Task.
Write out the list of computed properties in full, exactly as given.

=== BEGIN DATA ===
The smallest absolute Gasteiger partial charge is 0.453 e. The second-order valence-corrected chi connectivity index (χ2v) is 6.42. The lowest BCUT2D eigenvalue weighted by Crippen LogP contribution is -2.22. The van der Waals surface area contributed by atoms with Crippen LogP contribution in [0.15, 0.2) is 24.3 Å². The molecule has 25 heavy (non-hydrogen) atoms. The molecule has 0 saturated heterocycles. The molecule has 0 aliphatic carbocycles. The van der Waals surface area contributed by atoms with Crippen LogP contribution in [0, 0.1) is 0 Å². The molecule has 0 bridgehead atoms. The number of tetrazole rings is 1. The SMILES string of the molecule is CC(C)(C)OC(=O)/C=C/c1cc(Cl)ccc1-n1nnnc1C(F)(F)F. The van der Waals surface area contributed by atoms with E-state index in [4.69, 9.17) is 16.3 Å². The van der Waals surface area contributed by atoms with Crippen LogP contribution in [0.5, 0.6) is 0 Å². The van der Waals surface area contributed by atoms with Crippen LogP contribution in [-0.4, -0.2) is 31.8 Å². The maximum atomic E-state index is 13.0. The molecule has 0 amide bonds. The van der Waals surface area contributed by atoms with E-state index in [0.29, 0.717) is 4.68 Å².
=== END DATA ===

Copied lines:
The smallest absolute Gasteiger partial charge is 0.453 e. The second-order valence-corrected chi connectivity index (χ2v) is 6.42. The lowest BCUT2D eigenvalue weighted by Crippen LogP contribution is -2.22. The van der Waals surface area contributed by atoms with Crippen LogP contribution in [0.15, 0.2) is 24.3 Å². The molecule has 25 heavy (non-hydrogen) atoms. The molecule has 0 saturated heterocycles. The molecule has 0 aliphatic carbocycles. The van der Waals surface area contributed by atoms with Crippen LogP contribution in [0, 0.1) is 0 Å². The molecule has 0 bridgehead atoms. The number of tetrazole rings is 1. The SMILES string of the molecule is CC(C)(C)OC(=O)/C=C/c1cc(Cl)ccc1-n1nnnc1C(F)(F)F. The van der Waals surface area contributed by atoms with E-state index in [4.69, 9.17) is 16.3 Å². The van der Waals surface area contributed by atoms with Crippen LogP contribution in [0.5, 0.6) is 0 Å². The van der Waals surface area contributed by atoms with Crippen LogP contribution in [-0.4, -0.2) is 31.8 Å². The maximum atomic E-state index is 13.0. The molecule has 0 amide bonds. The van der Waals surface area contributed by atoms with E-state index in [0.29, 0.717) is 4.68 Å².